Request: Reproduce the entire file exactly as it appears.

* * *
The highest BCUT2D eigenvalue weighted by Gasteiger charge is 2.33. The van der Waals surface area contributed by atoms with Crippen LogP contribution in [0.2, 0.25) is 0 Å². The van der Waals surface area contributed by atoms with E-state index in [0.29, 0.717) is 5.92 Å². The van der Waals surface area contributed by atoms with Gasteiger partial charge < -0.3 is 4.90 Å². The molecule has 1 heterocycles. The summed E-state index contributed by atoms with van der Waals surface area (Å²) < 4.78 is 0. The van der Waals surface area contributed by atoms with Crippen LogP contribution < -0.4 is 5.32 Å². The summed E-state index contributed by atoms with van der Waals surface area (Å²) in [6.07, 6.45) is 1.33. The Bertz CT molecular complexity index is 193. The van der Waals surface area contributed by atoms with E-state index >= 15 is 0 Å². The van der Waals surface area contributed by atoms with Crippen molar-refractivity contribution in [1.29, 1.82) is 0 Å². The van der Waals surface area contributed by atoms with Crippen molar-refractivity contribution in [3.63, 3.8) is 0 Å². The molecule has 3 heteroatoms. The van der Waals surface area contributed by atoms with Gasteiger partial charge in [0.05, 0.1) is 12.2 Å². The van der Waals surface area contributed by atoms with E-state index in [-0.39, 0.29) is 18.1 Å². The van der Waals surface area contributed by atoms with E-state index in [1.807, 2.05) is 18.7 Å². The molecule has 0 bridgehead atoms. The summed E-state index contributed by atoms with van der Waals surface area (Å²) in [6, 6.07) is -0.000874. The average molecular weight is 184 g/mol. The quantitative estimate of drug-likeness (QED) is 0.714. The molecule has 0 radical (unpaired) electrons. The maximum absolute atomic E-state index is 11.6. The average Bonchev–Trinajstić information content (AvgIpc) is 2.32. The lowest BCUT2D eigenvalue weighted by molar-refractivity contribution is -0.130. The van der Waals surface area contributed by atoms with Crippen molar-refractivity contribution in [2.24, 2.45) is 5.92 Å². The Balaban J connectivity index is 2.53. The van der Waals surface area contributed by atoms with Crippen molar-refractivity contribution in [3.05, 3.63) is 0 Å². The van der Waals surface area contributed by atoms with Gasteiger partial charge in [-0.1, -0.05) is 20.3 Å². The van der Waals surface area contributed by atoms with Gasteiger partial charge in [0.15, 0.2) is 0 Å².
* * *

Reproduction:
The highest BCUT2D eigenvalue weighted by Gasteiger charge is 2.33. The van der Waals surface area contributed by atoms with Crippen LogP contribution in [0.2, 0.25) is 0 Å². The van der Waals surface area contributed by atoms with E-state index in [0.29, 0.717) is 5.92 Å². The van der Waals surface area contributed by atoms with Gasteiger partial charge < -0.3 is 4.90 Å². The molecule has 1 heterocycles. The summed E-state index contributed by atoms with van der Waals surface area (Å²) < 4.78 is 0. The van der Waals surface area contributed by atoms with Crippen LogP contribution < -0.4 is 5.32 Å². The summed E-state index contributed by atoms with van der Waals surface area (Å²) in [6.07, 6.45) is 1.33. The Bertz CT molecular complexity index is 193. The van der Waals surface area contributed by atoms with E-state index >= 15 is 0 Å². The van der Waals surface area contributed by atoms with Crippen molar-refractivity contribution in [1.29, 1.82) is 0 Å². The van der Waals surface area contributed by atoms with Crippen molar-refractivity contribution in [3.63, 3.8) is 0 Å². The molecule has 3 heteroatoms. The van der Waals surface area contributed by atoms with Gasteiger partial charge in [0.05, 0.1) is 12.2 Å². The van der Waals surface area contributed by atoms with E-state index in [-0.39, 0.29) is 18.1 Å². The van der Waals surface area contributed by atoms with E-state index in [1.807, 2.05) is 18.7 Å². The molecule has 0 bridgehead atoms. The summed E-state index contributed by atoms with van der Waals surface area (Å²) in [6, 6.07) is -0.000874. The average molecular weight is 184 g/mol. The quantitative estimate of drug-likeness (QED) is 0.714. The molecule has 0 radical (unpaired) electrons. The maximum absolute atomic E-state index is 11.6. The average Bonchev–Trinajstić information content (AvgIpc) is 2.32. The lowest BCUT2D eigenvalue weighted by molar-refractivity contribution is -0.130. The van der Waals surface area contributed by atoms with Crippen molar-refractivity contribution in [2.24, 2.45) is 5.92 Å². The Balaban J connectivity index is 2.53. The van der Waals surface area contributed by atoms with Crippen molar-refractivity contribution in [3.05, 3.63) is 0 Å². The van der Waals surface area contributed by atoms with Gasteiger partial charge in [-0.1, -0.05) is 20.3 Å². The van der Waals surface area contributed by atoms with Gasteiger partial charge in [0.15, 0.2) is 0 Å².